For the formerly famous or once noted, the decision on how best to promote a comeback is complicated at best. Do you rely solely on your previous efforts, or do you try and expand or even modify them for a new generation of fans. In the case of Mike Nelson, Kevin Murphy, and Bill Corbett, the one time TV icons in charge of the unquestionably brilliant Mystery Science Theater 3000, it has been fan inflexibility, not a lack of inspiration, that’s guided their post-cancellation endeavors. While providing audio only comic commentary tracks for popular blockbuster efforts (via the Rifftrax online brand), they also decided to reconfigure the old MST model. Sponsored by cult cravers Shout! Factory, the new enterprise, entitled The Film Crew, has used DVD’s wealth of public domain dung to bring in-theater quipping back from the dead. And it’s been a remarkable rebirth, to say the least.
Clearly functioning under the “not broken, no fixing” formula, The Film Crew set-up has Mike, Kevin, and Bill playing employees of the entertainment eccentric Bob Honcho. He’s a motion picture maverick who believes that every DVD, no matter how nominal, deserves a commentary track. He makes regular phone calls to his cinematic stooges, announcing their assignments and, in general, flaunting his high powered CEO lifestyle. Unlike Mystery Science, which relied on skits every 22 minutes to break up the bad movie monotony, The Film Crew offers a one time midpoint ‘Lunch Break’. There, between bites of sandwich and slurps of diet shake, the men mock contrivances within the film – be it the decision to use exaggerated body parts to suggest that said killers are actually from space, or learning how to locate Wongo on a map.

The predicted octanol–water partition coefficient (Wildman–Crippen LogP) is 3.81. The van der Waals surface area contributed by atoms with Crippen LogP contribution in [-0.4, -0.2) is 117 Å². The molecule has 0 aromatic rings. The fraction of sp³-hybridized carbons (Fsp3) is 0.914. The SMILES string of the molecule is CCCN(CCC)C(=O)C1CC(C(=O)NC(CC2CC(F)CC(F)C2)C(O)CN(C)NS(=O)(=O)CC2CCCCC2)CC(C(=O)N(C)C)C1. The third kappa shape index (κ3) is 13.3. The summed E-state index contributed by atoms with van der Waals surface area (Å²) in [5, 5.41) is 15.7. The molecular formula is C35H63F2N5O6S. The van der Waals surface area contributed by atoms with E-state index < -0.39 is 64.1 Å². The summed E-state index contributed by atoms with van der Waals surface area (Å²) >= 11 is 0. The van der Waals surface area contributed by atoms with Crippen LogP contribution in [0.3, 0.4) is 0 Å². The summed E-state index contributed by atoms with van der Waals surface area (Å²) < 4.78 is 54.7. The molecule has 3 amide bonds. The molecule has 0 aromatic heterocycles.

As lifelong fans of such external monologue mannerisms will tell you, it’s the movie that makes the mockery, not the other way around. When you have something as lifeless and leaden as Killers from Space, it can try even the wittiest rejoinder’s resolve. But when overwhelmed by atrocious acting, half-baked production design, and various untenable body types draped in fur covered diapers, The Wild Women of Wongo creates a never-ending Arch Hall Jr. foundation of funny business. Both releases offer a ridiculous amount of fun, but Wongo eventually wins out, if only by a horndog hair. Whereas, in the past, the potential comedy was hindered by cable standards and family-oriented programming, The Film Crew can now let their lecherous freak flag fly.